Shortly before the deadline on Wednesday, Golden Nugget submitted an application as a Qualified Gaming Entity (QGE) to the Pennsylvania Gaming Control Board (PGCB). While MGM opted for all three online gaming licenses (slots, table games, and poker) for a price tag of $10 million, Golden Nugget opted for just two of the licenses (slots and table games) for a price tag of $8 million ($4 million each – all three can be had for a $2 million discount).
Eleven available, only five sought
Of the 39 total online gaming licenses available, PA’s land-based casinos (who were first in line) only opted to take 28 of them. That leaves eleven. They are broken down as follows:
- Three online slots licenses
- Three online table games licenses
- Five online peer-to-peer gaming (poker) licenses
Although the PGCB has set in place a lottery system to pick between multiple QGEs who may apply for one (or more) of Pennsylvania’s eleven available online gaming licenses, that elaborate process may be completely unnecessary. As the clock counted down, only MGM and Golden Nugget stepped up to take advantage of this opportunity.
Given their long track record as successful casino operators, it seems more than likely that both MGM and Golden Nugget will be approved by the PGCB. That means Pennsylvania’s coffers will soon increase by $18 million and that six online gaming licenses might remain unused – one each for online slots and table games and four for online poker.
The unused online poker licenses aren’t particularly unexpected. Not only are the license fees and tax rates quite high, it can be difficult for too many poker sites to compete in one state and all find success. For example, online poker has been struggling in New Jersey. Returns have diminished since initial launch, with sites collecting less than $2 million in revenue each month in total.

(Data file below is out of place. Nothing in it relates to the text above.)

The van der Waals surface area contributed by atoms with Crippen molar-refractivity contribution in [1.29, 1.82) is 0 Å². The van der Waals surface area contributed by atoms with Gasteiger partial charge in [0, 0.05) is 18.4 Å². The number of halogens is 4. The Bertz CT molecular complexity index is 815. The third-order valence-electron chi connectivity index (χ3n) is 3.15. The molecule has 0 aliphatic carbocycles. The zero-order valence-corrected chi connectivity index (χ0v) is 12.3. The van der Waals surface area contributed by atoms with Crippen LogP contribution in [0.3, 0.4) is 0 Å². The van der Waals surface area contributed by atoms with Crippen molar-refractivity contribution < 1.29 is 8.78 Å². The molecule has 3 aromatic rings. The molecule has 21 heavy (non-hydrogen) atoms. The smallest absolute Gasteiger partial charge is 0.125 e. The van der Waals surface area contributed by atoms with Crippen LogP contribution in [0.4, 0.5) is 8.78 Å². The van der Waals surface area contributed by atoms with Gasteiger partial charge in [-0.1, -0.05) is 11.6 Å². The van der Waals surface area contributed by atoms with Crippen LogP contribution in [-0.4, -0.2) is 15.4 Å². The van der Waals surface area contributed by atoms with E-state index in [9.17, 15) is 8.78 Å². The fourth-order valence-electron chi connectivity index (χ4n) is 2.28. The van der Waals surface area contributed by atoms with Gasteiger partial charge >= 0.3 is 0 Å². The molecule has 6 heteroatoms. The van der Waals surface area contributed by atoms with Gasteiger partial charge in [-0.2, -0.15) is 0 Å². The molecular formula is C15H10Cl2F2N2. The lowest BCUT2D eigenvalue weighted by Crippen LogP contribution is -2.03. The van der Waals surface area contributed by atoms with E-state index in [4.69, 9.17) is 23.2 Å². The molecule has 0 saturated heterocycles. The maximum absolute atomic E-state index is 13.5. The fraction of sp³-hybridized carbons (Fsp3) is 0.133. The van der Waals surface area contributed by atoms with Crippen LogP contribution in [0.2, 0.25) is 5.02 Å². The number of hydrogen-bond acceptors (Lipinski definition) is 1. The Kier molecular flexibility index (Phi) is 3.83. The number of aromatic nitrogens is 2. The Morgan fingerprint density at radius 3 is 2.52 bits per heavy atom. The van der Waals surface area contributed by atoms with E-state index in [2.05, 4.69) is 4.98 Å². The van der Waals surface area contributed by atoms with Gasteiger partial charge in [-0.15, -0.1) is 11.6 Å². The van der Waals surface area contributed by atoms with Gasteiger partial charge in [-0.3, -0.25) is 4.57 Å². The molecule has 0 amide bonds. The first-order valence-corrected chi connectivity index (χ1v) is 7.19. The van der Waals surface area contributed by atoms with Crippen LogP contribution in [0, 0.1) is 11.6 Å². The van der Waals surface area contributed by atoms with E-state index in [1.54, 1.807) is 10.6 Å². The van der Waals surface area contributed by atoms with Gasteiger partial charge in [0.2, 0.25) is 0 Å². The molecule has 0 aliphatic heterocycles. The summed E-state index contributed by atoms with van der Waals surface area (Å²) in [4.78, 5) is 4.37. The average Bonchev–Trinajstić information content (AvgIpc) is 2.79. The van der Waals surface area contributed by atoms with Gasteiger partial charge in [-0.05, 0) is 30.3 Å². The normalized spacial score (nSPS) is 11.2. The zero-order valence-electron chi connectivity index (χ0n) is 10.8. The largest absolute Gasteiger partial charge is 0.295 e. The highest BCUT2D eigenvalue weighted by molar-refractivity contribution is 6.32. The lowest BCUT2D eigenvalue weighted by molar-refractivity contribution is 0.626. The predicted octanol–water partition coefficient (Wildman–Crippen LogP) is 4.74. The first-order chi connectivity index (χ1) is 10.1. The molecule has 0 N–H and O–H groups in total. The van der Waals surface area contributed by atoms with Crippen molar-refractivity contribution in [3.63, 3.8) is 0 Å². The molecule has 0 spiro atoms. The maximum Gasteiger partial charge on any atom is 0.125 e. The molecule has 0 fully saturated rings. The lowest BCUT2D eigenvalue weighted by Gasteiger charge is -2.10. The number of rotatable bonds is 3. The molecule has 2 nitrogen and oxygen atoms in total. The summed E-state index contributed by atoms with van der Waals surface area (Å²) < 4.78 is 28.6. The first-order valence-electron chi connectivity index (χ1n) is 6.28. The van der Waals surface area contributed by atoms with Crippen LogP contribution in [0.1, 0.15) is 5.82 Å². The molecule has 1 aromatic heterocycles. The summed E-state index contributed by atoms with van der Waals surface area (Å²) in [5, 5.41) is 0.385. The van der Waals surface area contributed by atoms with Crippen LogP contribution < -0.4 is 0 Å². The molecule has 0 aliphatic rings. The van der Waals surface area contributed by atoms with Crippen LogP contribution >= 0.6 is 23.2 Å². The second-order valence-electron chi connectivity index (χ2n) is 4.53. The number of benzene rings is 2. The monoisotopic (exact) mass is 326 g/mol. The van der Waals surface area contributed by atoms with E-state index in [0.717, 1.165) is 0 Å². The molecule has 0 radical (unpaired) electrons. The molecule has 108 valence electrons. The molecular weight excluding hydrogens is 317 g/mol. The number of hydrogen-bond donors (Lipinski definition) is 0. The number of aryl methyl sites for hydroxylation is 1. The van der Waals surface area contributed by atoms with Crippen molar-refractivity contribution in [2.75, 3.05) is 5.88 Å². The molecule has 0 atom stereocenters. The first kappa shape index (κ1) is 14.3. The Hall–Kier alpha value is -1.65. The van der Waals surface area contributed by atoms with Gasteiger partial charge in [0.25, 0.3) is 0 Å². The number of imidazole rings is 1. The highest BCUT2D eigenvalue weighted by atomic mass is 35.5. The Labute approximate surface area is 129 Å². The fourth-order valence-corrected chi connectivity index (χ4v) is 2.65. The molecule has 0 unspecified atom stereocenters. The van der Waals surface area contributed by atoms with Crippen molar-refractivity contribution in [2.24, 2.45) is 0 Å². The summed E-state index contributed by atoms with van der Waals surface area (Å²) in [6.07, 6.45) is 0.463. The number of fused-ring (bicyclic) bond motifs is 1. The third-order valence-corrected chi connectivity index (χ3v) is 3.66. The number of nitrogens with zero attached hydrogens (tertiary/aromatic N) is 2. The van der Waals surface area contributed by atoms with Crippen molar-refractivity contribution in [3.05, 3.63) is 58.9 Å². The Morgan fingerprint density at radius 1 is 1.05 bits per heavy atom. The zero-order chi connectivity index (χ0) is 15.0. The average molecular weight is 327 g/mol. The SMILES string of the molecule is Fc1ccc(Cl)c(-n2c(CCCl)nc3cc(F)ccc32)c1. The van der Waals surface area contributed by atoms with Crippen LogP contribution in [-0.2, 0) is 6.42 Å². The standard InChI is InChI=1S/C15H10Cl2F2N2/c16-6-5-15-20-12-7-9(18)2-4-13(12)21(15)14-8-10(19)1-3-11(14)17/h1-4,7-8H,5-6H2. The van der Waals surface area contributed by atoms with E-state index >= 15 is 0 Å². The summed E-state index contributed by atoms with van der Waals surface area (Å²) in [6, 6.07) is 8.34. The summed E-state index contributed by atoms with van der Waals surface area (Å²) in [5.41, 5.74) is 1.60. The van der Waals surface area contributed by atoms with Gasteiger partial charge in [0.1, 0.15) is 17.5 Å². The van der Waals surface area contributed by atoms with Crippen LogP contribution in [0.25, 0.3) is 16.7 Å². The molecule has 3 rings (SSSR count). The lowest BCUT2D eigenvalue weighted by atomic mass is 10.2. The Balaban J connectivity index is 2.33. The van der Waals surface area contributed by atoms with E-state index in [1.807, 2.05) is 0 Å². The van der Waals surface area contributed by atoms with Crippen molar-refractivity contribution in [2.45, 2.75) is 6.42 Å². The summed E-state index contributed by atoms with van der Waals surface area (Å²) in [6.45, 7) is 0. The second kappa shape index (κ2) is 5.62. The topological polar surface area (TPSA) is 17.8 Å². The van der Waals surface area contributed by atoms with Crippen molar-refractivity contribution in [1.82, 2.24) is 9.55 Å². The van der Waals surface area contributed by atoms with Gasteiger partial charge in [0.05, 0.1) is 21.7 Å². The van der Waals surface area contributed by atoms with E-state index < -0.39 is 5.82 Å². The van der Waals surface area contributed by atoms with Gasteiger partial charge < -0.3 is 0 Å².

The New Jersey online poker market currently consists of seven sites, none of which is massively successful. Pennsylvania is a much more populous state, but even so, eight competing sites seems more sustainable than the thirteen that were allowed for.
Golden Nugget leads the online gaming market in next door NJ
While online poker struggles somewhat in the Garden State, online casino gaming in general is a big business in New Jersey. Although Golden Nugget was a late entrant to the state, it has since increased its volume until it is now the top operator in the market. This is due in part to its high-quality gaming partner, Scientific Games (NYX), a huge library of casino games, and of course its popular brand name.
As an example of their dominance, last month Golden Nugget took in $9.3 million of the total $24.1 million New Jersey online gaming revenue pie. That’s an impressive market share of over one-third. Perhaps even more impressive, Golden Nugget accomplishes this without an online poker presence of any kind.
Golden Nugget had more than one path to operate in PA
Rush Street Gaming (owner of SugarHouse casino) also operates in New Jersey and they have a relationship with Golden Nugget. As one aspect of that partnership, the PlaySugarHouse online casino brand operates under Golden Nuggets’ New Jersey license (as does Betfair Online Casino).
It was suspected early on that their relationship with Rush Street (and SugarHouse specifically) would be Golden Nugget’s pathway to operating in the Pennsylvania online gaming market. It has the option of operating as a skin under an existing PA online gaming license. This path is a thorny and expensive one, however. Operating as a skin comes with a somewhat onerous number of rules and stipulations as well as an additional fee.
Once it became possible for Golden Nugget to bypass these annoyances and just operate independently as a QGE, that option must have been much too good to pass up.
What’s the next step for these QGEs?
As it appears that only MGM and Golden Nugget will be vying for the available PA online gaming licenses, the next step in the process is for the PGCB to vet these applications and decide whether to approve them or not.
While both casino operators are well known and well established, and can be expected to gain approval, this process is far from being just a “rubber stamp”. For example, MGM’s application was 139 pages long and included extremely detailed operating info about Borgata Casino’s New Jersey gaming license. Clearly there’s a lot of paperwork to go over. Industry leaders don’t expect any movement on this process until the PGCB’s next meeting on November 28.